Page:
8850/50,000, counting some stuff I'm not posting right now. I can see that election night is going to wreak havoc with my attempt to hit word count tonight.
Update: I realize that the prologue was really just the beginning of Chapter 1 of Part 1, which makes this the beginning of Chapter 2
Mealtime with the family had been a peaceful affair while the younger Spencers were away. Richard Spencer was often absorbed in papers and reports and business news, breaking his silence every now and then to read off a news item to his wife. Cheryl Spencer would nod solemnly and make a comment about one of her dogs. To her great relief, Melly was not expected to say anything. Mr Spencer was as happy as she was to sit quietly of an evening, and Mrs Spencer was happy to find a respectful listener for her placid canine monologues.
If a family house is ever quiet, it means most of the family is not in residence. Melly had taken up her rooms in April; suddenly in May, the Spencer progeny descended en masse to their ancestral home. They were, in general, a cheerful, confident lot, bursting with good health, good humor, good looks, and the easy confidence that exudes from those who have never had to exert themselves to succeed. Melly, who knew herself to possess none of these qualities in great measure, was overwhelmed by the sheer press of personality and often sought retreat in her room, the one place she could feel free from scrutiny or surprise.
The first ones to arrive home were Olivia and Sophia. They rode home together from Baton Rouge — Sophia, after completing her freshman year at Tulane, had stayed with friends in Baton Rouge until Olivia’s boarding school let out for the summer. Melly met them over breakfast, the least propitious meal of the day for introductions. She was at the dining room table with her milk and the newspaper when a tousled girl in pajamas stalked in, tossed a bowl of cereal on the table, and groaned as she hitched her chair up to the table.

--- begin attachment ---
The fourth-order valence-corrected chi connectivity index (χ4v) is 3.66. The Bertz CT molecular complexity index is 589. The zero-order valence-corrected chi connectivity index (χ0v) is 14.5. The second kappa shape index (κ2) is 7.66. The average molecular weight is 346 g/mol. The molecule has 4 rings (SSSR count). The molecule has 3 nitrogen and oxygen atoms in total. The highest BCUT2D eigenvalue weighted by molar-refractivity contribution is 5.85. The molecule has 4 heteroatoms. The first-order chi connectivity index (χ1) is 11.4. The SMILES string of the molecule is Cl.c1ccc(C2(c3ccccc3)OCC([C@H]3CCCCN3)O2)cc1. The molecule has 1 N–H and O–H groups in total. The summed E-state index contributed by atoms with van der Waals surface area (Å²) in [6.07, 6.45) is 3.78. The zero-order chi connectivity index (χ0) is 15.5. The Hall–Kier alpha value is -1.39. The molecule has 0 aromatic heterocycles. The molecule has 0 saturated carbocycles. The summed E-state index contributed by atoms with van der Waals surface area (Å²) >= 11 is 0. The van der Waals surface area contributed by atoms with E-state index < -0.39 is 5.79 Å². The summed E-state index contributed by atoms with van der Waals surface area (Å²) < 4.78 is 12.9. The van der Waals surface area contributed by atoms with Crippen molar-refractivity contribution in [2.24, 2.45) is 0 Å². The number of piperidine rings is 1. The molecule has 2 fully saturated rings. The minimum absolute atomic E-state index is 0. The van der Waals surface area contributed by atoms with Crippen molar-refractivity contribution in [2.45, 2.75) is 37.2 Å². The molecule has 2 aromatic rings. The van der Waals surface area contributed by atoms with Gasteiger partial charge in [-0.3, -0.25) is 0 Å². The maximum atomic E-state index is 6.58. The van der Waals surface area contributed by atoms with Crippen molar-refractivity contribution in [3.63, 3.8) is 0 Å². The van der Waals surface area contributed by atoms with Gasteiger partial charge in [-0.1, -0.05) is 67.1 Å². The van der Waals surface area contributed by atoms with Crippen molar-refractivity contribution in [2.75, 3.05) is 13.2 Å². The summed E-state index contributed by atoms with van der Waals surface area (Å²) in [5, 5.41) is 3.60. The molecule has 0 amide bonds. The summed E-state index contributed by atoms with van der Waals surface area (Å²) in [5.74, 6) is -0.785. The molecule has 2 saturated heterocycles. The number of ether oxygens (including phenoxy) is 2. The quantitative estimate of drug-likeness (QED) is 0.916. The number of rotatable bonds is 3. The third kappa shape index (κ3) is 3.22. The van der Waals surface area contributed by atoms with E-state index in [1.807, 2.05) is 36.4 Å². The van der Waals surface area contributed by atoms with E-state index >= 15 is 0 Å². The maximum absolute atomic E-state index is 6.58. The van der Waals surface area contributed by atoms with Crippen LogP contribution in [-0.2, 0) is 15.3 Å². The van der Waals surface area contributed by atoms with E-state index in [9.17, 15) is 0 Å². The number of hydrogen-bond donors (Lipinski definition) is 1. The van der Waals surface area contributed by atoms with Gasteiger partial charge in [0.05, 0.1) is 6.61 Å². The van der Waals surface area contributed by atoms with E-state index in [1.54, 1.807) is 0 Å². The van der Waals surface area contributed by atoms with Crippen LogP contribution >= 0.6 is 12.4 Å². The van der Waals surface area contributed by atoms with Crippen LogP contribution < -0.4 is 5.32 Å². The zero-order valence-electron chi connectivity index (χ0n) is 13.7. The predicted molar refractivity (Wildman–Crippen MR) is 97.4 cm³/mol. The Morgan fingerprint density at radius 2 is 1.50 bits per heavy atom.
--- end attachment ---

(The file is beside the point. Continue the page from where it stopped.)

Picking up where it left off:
“Hi,” she said, poking listlessy at the bran flakes in her bowl. “You’re Melly, right?”
“Yes,” said Melly. She suddenly felt conspicuous and alien as the girl slurped milk from her spoon. In the short time that she’d been in the house, she’d grown used to the quiet mornings at the big table with Cheryl, who preferred eating in the spacious dining room when there was any company in the house. Melly had almost begun to feel as if she had the right to sit unchallenged in the dining room, but the irritable presence across the table suddenly reminded her that not only was none of this was hers, but that her presence was somehow out of place in the house.
“I’m Olivia,” said the late riser, pushing her hair out of her face. “I am not a morning person, so sorry if I’m being a jerk. I always feel like if I sleep in at home, my pig brothers will steal all the biscuits before I can even get downstairs. You have brothers, don’t you? No, that’s right, your brother’s on the Fellowship, isn’t he?”
“Yes, that’s Rene,” said Melly, lighting up. “Did you meet him?”
“No, sorry, I only saw him at last year’s ball. Isn’t he really smart or something?”
“Yes. He’s going to be a philosopher. He’s so smart, he writes just like the words come into his head, and each word is the right one…”
“That’s awesome,” yawned Olivia. “I wish I could do that. I’m going into History, though, and if you get one little thing wrong, people jump down your throat. Maybe I should take up Philosophy instead. I’m all over anything that won’t have morning classes.”
The swinging door from the kitchen wing creaked as Sophia, balancing bowls of fruit and cottage cheese and a coffee mug, pushed it open with a thrust of her hip. It had to be Sophia; there was no mistaking the relationship of the sisters, but where Olivia was curved, Sophia was sleek; where Olivia’s hair fell and tangled over her face, Sophia’s was swept back and up; where Olivia’s t-shirt and shorts were comfortably loose, Sophia’s minimalist pajamas did nothing to hide her figure. The effect was not lost on her sister, and it did nothing to improve her mood.